ST PAUL, Minn. — Fourteen bars and restaurants have received warning letters from the Minnesota Department of Public Safety's Alcohol and Gambling Enforcement Division (DPS-AGED) for allegedly violating a COVID-19 executive order.
The warnings follow two weeks of surveillance (July 4-13) that put 919 establishments under the microscope, as investigators looked for violations of Governor Walz's Executive Order 74. Specifically, those observing were looking for employees violating mask requirements, failing to adhere to social distancing with tables less than six feet apart, and establishments that were serving at more than 50% capacity.
During the two-week sweep, AGED sent 10 warning letters and an additional four on June 26. Violations could lead to fines, or loss of an establishment liquor license. Letters were sent to establishments that AGED said violated all three areas of emphasis.
Here is the list of 14 bars and restaurants that received warning letters:
- Neisen’s Sports Bar, Savage
- K & J Catering, North St. Paul
- Route 47 Pub & Grub, Fridley
- Long Siding Bar & Grill, Princeton
- Danno’s, Anoka
- CoV, Wayzata
- Hoban Korean BBQ, Minneapolis
- Pablo’s Mexican Restaurant, Shakopee
- Arnie’s Friendly Folks Club, Shakopee
- Princeton Speedway, Princeton
- Rollie’s, Sauk Rapids
- Breakfast Bar, Minneapolis
- The Stadium, Annandale
- Cowboy Jack's, Minneapolis
KARE 11 reached out to a number of establishments on the list. Several, including The Stadium in Annandale, CoV in Wayzata and Route 47 Pub & Grub in Fridley said they had not received the warning letter yet.
"We are following all of the guidelines, clean the doors and windows, the handles, the touch screens, our menus," insisted Route 47 Pub & Grub owner Brad Slawson. Slawson said he was unaware of the letter until KARE reached out. "So if anything we should be an example of how you're supposed to do it correctly."
AGED's letter to Route 47 Pub & Grub was dated July 13. DPS-AGED Director Carla Cincotta said the letters were sent the day following the observation period but said there may have been a lag in mail time.
"We're continuing to work with the bar owners who received the warning letters. Again, most of them are very eager to find solutions. We will follow back up with those establishments and continue to do some observation of how they're executing their business plan," Cincotta said.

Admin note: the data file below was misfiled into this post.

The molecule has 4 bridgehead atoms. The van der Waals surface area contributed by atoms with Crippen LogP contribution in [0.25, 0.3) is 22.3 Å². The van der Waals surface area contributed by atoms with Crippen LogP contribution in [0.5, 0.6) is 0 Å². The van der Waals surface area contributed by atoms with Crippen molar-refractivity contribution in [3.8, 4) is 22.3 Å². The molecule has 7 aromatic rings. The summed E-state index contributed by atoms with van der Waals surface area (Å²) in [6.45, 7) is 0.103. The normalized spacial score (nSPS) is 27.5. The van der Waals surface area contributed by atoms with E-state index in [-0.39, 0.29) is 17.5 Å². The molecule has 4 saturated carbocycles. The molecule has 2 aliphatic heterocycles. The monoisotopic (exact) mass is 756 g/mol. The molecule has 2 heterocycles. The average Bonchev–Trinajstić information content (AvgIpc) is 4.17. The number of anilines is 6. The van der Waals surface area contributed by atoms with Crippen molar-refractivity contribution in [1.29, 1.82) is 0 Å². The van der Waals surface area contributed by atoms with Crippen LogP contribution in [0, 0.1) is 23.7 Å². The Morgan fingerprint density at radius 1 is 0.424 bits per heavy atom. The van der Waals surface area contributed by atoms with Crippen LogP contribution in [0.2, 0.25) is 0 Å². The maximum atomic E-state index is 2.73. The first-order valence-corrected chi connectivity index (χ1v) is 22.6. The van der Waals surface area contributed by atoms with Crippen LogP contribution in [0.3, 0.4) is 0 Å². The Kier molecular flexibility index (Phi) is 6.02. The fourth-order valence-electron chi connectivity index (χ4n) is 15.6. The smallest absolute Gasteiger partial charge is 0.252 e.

The owner of Danno's in Anoka, Dan Sweeney, said he was in full agreement with the warning letter he received. "I actually had a regular... who noticed that the employees didn't have their face masks pulled up all the way over their nose. So she expressed a concern and I take it very seriously," Sweeney told KARE 11. "We got the letter and I spoke to someone with the state and it was a very constructive conversation. The state is very cooperative and wants to see us succeed, and just set out some guidelines and expectations and we were operating at half capacity, and I dialed it back to even less."
Sweeney said they are also offering free masks, gloves and hand sanitizer to customers.
In addition to the warning letters, DPS investigators spent time educating establishments that violated one or two of the points of emphasis. The majority of the violations involved employees failing to wear masks.
“By educating establishments and the public, our hope is that it leads to better compliance,” said DPS Commissioner John Harrington. “We can all do our part to help reduce the spread of COVID-19 and keep our businesses open by wearing a mask, social distancing and adhering to establishment seating limits.”
As part of the educational component, investigators offered solutions to the violations that included better marking areas for social distancing, conducting mask education, canceling bands, and unplugging pool tables, dart machines, etc. to establish better social distances.
"It's really important that we do this and why is it important? This is the only way we're going to get out of this," DPS Assistant Commissioner Booker Hodges said. "We don't want to get into a situation where we have to roll something back."
When asked about the results of the statewide sweep and concerns that bars and restaurants aren't following safety guidelines, Minnesota Department of Health (MDH) Commissioner Jan Malcolm said her department is keeping a close eye on the clusters.
“We’ve not made any specific recommendations yet but that will be a conversation ongoing,” Malcolm said, not ruling out a second shutdown.
The commissioner also said MDH is talking with other states around the country to gauge the impact bar and restaurant policies have had on COVID-19 cases.
“The focus has been and is on making sure that everybody knows what the current executive order rules are, and knows the importance of complying with them and the penalties that can come with not complying with them,” Malcolm added.